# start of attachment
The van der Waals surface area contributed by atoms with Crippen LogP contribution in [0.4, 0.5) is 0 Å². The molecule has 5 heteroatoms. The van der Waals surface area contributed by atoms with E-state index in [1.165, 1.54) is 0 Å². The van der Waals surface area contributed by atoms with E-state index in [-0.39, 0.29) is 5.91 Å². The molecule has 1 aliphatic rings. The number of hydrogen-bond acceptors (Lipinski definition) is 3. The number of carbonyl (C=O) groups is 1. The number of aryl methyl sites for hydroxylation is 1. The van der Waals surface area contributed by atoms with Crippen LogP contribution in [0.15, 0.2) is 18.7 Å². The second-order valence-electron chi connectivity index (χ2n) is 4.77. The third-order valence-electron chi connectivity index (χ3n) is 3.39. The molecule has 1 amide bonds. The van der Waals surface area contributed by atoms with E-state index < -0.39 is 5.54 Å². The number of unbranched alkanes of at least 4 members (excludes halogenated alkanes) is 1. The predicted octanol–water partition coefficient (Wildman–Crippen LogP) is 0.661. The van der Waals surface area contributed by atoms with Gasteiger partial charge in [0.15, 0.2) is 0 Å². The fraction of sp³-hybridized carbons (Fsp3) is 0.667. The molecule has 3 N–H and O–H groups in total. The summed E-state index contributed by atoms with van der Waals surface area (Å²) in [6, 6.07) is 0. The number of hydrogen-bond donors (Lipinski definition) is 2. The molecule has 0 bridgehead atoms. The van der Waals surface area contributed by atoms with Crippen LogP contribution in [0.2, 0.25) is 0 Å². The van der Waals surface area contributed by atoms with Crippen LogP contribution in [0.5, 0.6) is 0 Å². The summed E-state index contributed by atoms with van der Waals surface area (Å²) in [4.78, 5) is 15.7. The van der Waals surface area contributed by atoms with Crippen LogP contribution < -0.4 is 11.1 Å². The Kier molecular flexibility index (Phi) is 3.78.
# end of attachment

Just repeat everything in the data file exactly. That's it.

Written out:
The van der Waals surface area contributed by atoms with Crippen LogP contribution in [0.4, 0.5) is 0 Å². The molecule has 5 heteroatoms. The van der Waals surface area contributed by atoms with E-state index in [1.165, 1.54) is 0 Å². The van der Waals surface area contributed by atoms with E-state index in [-0.39, 0.29) is 5.91 Å². The molecule has 1 aliphatic rings. The number of hydrogen-bond acceptors (Lipinski definition) is 3. The number of carbonyl (C=O) groups is 1. The number of aryl methyl sites for hydroxylation is 1. The van der Waals surface area contributed by atoms with Crippen LogP contribution in [0.15, 0.2) is 18.7 Å². The second-order valence-electron chi connectivity index (χ2n) is 4.77. The third-order valence-electron chi connectivity index (χ3n) is 3.39. The molecule has 1 amide bonds. The van der Waals surface area contributed by atoms with E-state index < -0.39 is 5.54 Å². The number of unbranched alkanes of at least 4 members (excludes halogenated alkanes) is 1. The predicted octanol–water partition coefficient (Wildman–Crippen LogP) is 0.661. The van der Waals surface area contributed by atoms with Gasteiger partial charge in [0.15, 0.2) is 0 Å². The fraction of sp³-hybridized carbons (Fsp3) is 0.667. The molecule has 3 N–H and O–H groups in total. The summed E-state index contributed by atoms with van der Waals surface area (Å²) in [6, 6.07) is 0. The number of hydrogen-bond donors (Lipinski definition) is 2. The molecule has 0 bridgehead atoms. The van der Waals surface area contributed by atoms with Crippen LogP contribution in [0.2, 0.25) is 0 Å². The van der Waals surface area contributed by atoms with Crippen LogP contribution in [0.5, 0.6) is 0 Å². The summed E-state index contributed by atoms with van der Waals surface area (Å²) in [4.78, 5) is 15.7. The van der Waals surface area contributed by atoms with Crippen LogP contribution < -0.4 is 11.1 Å². The Kier molecular flexibility index (Phi) is 3.78.